The problem of identifying the particular tree indicated by the original Hebrew or Greek word is frequently a difficult one, and, in a number of cases, the identification is only tentative. Such identification depends upon the extent of description given in the actual Bible record as to the characteristics of the tree (at times indicated by the meaning of the root word from which the name is derived) and by comparison of such description with the trees now known to grow in Bible lands, particularly in the regions indicated in the Bible text, when these are so mentioned. Additional help comes from a study of cognate words (that is, words that by their form give evidence of being related and having proceeded from the same original root or source) in other languages, such as Arabic and Aramaic. In some cases it seems the wiser course simply to transliterate the name, as, for example, in the case of the almug tree.
As Harold Moldenke points out in his book Plants of the Bible (p. 5) many of the trees now found in Palestine may not have been growing there in Bible times, since, as he states, “floras change, especially in regions like Palestine and Egypt where man, notorious for his aptitude in upsetting the delicately adjusted balances in nature, has been most active” for thousands of years. He further states, on page 6: “Many plants which grew in abundance in the Holy Land or surrounding countries in Biblical days are now no longer there or else grow in far smaller numbers.” Some types have been exterminated or greatly diminished by excessive cultivation of the land, by devastation of timberlands due to the invading forces of Assyria, Babylon, on down to Rome. (Jer. 6:6; Luke 19:43) The destruction of trees and forests has allowed the topsoil to wash away and has resulted in much barrenness and desolation in many areas.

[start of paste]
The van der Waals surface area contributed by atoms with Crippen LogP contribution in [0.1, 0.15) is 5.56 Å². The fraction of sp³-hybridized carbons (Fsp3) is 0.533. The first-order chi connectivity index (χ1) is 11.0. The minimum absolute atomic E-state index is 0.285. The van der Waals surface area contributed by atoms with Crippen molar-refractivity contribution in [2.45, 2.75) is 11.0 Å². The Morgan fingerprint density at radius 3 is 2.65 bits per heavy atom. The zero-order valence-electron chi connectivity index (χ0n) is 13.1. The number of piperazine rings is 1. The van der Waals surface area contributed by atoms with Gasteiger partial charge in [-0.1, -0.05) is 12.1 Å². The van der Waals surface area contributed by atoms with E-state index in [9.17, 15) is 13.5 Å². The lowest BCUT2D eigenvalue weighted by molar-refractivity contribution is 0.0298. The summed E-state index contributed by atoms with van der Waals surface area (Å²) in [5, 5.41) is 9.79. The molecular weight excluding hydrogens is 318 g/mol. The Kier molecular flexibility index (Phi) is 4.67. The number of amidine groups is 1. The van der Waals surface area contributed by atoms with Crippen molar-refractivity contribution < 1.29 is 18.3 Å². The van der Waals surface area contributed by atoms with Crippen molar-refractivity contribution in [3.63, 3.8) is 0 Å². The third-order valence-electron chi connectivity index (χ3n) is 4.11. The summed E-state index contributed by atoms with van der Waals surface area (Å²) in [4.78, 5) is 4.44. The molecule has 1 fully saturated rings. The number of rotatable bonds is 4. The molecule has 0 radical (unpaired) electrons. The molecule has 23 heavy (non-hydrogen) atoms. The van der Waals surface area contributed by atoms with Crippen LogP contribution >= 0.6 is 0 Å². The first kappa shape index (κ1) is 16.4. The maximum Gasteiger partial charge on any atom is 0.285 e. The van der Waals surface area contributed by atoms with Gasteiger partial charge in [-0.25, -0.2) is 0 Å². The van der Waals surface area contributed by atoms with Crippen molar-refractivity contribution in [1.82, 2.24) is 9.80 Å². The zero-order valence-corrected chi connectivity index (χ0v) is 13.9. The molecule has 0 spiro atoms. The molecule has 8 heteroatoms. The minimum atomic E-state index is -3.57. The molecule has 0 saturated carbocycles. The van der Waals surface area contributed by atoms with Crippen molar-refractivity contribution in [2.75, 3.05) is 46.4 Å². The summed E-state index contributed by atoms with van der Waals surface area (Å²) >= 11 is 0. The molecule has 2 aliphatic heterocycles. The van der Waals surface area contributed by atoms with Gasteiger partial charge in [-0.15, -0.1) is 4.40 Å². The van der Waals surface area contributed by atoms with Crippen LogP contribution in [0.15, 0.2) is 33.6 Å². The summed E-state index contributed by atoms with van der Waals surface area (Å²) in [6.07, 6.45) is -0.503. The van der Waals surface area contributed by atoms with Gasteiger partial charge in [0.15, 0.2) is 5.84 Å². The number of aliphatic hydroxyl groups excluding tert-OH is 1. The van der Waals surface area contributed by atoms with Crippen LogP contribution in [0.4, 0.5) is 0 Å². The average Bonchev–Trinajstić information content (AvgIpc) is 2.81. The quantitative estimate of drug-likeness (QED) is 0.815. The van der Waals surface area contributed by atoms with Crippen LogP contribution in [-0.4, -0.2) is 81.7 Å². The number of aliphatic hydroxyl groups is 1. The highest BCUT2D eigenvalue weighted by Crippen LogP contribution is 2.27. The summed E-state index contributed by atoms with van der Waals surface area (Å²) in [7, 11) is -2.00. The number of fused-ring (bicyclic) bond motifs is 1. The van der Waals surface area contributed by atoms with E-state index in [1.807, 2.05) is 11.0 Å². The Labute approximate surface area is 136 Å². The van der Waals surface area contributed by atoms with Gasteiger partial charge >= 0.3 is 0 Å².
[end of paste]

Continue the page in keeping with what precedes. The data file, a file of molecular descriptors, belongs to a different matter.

As early as in Abraham’s day trees were listed in a contract for the transfer of property.—Gen. 23:15-18.
IN THE LAW
Later Jehovah God brought Israel into Canaan, a land containing “trees for food in abundance,” promised to provide the needed rain if Israel obeyed him, and required a tenth of the fruits for use of the sanctuary and the priesthood. (Neh. 9:25; Lev. 26:3, 4; 27:30) On invading the land the Israelites were instructed not to destroy the fruit-bearing trees when attacking the cities, although centuries later the kings of Judah and Israel were authorized by God to devastate the ‘good trees’ of the kingdom of Moab. The reason appears to be that Moab was outside the Promised Land. It was punitive warfare against Moab, and the Israelite action was a protection against Moabite revolt or retaliation. (Deut. 20:19, 20; 2 Ki. 3:19, 25; compare Jeremiah 6:6.) On planting a tree, the owner was not to eat of its fruit during the first three years, and on the fourth year its fruitage was to be devoted to sanctuary use. (Lev. 19:23-25; compare Deuteronomy 26:2.) Thereafter the annual first ripe fruits were likewise so dedicated.—Neh. 10:35-37.
In the Garden of Eden God employed two trees for symbolic purposes: the “tree of life” and “the tree of the knowledge of good and bad.” Failure to respect God’s decree concerning the latter brought man’s fall.—Gen. 2:9, 16, 17; 3:1-24.
The significance of the “tree of the knowledge of good and bad” and of the restriction placed on its fruit has often been incorrectly viewed as relating to the sexual act between the first human pair. This view is contradicted by God’s plain command to them as male and female to “be fruitful and become many and fill the earth.” (Gen. 1:28) Rather, by standing for “the knowledge of good and bad” and by God’s pronouncement decreeing it to be “out of bounds” for the human pair, the tree became a symbol of man’s proper dependence on God, as his Sovereign Ruler, to make known for him what is “good” (approved by God) and what is “bad” (condemned by God). It thus constituted a test of man’s respect for his Creator’s position and his willingness to remain